DAIRY EVENT - Next Generation Committed to Dairying

UK - The British Dairy sector has a bright future with 60 per cent of agriculture students expressing an interest in dairy farming according to a survey by the Royal Association of British Dairy Farmers.
calendar icon 17 September 2009
clock icon 2 minute read

However, the association says that the commitment of these young farmers depends on dairying being profitable.

And this calls for processors, retailers and foodservice operators agreeing a consistent and sustainable milk price, RABDF chairman Lyndon Edwards said at the Dairy Event in Stoneleigh, Warwickshire.

"Continuing fall out from the industry coupled with the fact that the alleged average age of dairy farmers in 55 years, led us to question does UK dairy farming really have a future, a national herd and critically, enough people to manage and milk it?" Mr Edwards said.

"To find out for ourselves, last month, RABDF conducted two surveys: one for dairy farmers and one for students.

"In the first instance, the findings indicated that the average age of the farmer is 49 years and the average age of the herdsman is a sprightly 42 years, while 48 per cent of farmers indicated they knew who would succeed them.

"However, just over 60 per cent of agriculture students said they were interested in a career in dairying with 80 per cent of those actually committed to milking cows.

"However, 61 per cent of farmers did not know anyone under 25 years old looking for a career in dairy farming, while 64 per cent indicated they would be interested in taking a student placement, which suggests there is a need for a marriage bureau to bring the two together."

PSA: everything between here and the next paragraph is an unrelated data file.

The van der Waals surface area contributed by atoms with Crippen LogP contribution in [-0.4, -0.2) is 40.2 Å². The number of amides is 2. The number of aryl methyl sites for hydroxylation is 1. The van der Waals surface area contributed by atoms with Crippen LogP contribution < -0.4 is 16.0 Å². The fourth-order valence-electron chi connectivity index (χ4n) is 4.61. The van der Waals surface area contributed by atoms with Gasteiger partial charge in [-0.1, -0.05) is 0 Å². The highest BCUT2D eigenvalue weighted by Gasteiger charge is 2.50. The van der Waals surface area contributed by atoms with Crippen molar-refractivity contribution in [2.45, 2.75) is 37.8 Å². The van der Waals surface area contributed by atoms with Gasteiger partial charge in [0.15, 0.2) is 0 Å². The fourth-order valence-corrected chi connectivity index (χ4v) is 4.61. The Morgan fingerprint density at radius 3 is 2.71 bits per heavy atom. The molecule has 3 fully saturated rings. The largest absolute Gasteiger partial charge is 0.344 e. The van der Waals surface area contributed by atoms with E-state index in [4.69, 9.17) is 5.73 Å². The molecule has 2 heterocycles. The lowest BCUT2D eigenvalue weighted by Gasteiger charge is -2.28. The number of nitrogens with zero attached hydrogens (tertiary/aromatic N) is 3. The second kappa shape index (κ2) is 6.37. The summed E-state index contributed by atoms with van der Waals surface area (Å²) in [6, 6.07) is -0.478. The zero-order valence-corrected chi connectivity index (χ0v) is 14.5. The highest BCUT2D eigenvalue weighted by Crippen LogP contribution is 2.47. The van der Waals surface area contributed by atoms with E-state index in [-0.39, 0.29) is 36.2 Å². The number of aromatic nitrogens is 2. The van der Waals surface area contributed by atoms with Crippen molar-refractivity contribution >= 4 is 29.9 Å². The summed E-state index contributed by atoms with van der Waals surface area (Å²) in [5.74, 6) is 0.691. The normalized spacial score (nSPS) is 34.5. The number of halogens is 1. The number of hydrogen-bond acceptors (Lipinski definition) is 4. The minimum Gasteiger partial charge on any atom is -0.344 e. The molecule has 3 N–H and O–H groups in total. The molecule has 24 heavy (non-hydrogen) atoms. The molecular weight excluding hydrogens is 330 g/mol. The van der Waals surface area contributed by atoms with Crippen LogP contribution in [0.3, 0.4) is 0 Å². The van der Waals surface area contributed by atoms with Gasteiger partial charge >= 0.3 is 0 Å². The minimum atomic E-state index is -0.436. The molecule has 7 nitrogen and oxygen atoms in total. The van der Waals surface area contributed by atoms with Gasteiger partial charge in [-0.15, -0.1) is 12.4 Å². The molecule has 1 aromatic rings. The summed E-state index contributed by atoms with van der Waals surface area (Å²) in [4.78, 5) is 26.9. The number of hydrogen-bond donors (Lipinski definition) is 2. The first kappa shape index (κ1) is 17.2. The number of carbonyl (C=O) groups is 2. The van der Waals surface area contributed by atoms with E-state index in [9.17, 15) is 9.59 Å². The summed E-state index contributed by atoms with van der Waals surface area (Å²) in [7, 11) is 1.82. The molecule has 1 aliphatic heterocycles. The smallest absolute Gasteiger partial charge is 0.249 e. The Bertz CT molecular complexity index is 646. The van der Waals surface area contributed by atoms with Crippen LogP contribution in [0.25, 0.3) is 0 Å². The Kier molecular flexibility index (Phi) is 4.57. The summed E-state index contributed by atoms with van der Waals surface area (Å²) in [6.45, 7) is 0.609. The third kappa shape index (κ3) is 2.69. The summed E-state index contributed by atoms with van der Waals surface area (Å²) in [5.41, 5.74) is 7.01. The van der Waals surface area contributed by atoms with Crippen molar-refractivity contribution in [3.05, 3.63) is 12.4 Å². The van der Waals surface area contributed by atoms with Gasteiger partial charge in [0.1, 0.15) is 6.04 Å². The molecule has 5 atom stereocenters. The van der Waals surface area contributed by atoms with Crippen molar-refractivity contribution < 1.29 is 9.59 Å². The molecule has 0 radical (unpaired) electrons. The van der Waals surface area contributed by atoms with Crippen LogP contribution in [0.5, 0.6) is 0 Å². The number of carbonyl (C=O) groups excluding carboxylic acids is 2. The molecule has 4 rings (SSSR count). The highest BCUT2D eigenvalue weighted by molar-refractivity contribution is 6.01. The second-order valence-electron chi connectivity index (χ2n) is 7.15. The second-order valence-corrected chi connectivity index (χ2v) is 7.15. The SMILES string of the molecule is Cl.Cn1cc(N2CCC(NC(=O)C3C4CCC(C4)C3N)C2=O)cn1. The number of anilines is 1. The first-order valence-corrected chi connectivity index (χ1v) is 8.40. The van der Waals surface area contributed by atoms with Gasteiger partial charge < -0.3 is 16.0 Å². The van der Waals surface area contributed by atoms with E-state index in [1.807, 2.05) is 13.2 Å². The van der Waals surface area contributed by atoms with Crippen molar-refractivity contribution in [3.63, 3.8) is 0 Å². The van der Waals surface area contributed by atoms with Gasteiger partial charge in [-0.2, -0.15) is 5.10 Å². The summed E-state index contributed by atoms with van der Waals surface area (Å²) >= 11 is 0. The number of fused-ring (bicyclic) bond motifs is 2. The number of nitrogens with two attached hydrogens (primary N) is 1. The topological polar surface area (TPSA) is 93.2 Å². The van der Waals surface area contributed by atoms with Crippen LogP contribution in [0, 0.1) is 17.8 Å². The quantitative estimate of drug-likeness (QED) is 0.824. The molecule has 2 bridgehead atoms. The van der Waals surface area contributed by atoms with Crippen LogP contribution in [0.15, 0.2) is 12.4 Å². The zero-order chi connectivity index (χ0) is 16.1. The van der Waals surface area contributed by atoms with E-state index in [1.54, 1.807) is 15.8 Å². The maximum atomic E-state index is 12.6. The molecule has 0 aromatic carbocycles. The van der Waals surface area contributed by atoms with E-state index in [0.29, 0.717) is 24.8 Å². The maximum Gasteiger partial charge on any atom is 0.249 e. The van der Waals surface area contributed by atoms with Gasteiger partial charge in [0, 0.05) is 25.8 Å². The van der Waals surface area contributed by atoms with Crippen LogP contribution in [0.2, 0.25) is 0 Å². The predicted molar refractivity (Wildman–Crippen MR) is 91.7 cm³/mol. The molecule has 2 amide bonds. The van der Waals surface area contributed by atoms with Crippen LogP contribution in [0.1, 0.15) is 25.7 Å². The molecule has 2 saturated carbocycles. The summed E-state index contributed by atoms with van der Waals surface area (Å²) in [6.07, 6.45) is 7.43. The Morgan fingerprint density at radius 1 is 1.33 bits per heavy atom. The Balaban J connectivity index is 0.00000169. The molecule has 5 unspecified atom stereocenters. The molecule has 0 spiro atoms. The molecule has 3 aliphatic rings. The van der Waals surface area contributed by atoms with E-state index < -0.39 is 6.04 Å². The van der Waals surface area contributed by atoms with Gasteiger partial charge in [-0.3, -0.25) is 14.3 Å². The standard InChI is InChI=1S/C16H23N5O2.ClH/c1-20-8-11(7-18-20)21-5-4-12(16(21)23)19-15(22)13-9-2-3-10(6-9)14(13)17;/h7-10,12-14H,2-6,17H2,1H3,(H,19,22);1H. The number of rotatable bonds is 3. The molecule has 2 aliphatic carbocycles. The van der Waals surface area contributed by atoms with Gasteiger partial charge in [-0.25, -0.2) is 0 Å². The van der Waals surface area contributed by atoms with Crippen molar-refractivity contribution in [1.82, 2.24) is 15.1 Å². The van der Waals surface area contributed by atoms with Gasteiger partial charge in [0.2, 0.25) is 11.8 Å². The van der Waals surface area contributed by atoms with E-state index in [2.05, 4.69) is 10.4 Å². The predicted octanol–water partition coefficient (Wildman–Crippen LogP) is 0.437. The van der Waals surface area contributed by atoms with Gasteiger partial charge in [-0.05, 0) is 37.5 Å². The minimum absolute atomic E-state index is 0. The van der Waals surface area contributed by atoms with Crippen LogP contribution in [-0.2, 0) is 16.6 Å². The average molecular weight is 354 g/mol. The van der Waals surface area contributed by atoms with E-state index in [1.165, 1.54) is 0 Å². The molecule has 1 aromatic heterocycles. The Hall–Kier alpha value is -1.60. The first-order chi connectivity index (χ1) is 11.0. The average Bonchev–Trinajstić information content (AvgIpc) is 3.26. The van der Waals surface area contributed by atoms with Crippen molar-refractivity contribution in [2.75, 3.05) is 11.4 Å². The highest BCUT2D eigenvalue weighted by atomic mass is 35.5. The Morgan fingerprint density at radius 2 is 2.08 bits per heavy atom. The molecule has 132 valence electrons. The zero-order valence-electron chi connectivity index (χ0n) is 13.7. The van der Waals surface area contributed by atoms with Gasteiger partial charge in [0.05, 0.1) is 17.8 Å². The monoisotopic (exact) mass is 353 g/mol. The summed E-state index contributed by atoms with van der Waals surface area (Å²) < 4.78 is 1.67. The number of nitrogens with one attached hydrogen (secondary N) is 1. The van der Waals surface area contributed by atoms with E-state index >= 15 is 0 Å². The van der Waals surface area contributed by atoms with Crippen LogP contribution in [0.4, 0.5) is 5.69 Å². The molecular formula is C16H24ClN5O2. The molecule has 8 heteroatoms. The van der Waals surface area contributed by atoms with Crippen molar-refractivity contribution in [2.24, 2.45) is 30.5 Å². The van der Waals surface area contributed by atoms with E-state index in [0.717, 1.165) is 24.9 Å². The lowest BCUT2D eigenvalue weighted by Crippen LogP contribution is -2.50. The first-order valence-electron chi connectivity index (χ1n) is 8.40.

Mr Edwards added: "Surprisingly, lifestyle was the main attraction to dairying for these students; working with livestock came top at 97 per cent, working outdoors 82 per cent and way of life 63 per cent, while just over half the students appreciated the sector's daily new challenges."

High investment costs, farm availability and lack of opportunities for entry were among the biggest challenges to students from a non-dairying background.

Mr Edwards added: "We asked farmers their opinion on how young people can be encouraged into the industry from a business perspective.

"The resounding response was the need for essential profitability, a higher milk price and opportunity for investment, which in turn would help to counter those long unsocial hours.

"I believe the survey responses reflect the truly unstoppable nature of our dairy farmers, regardless of age, their resilience to hardship and their immense propensity to adapt to new challenges."

TheCattleSite News Desk

© 2000 - 2024 - Global Ag Media. All Rights Reserved | No part of this site may be reproduced without permission.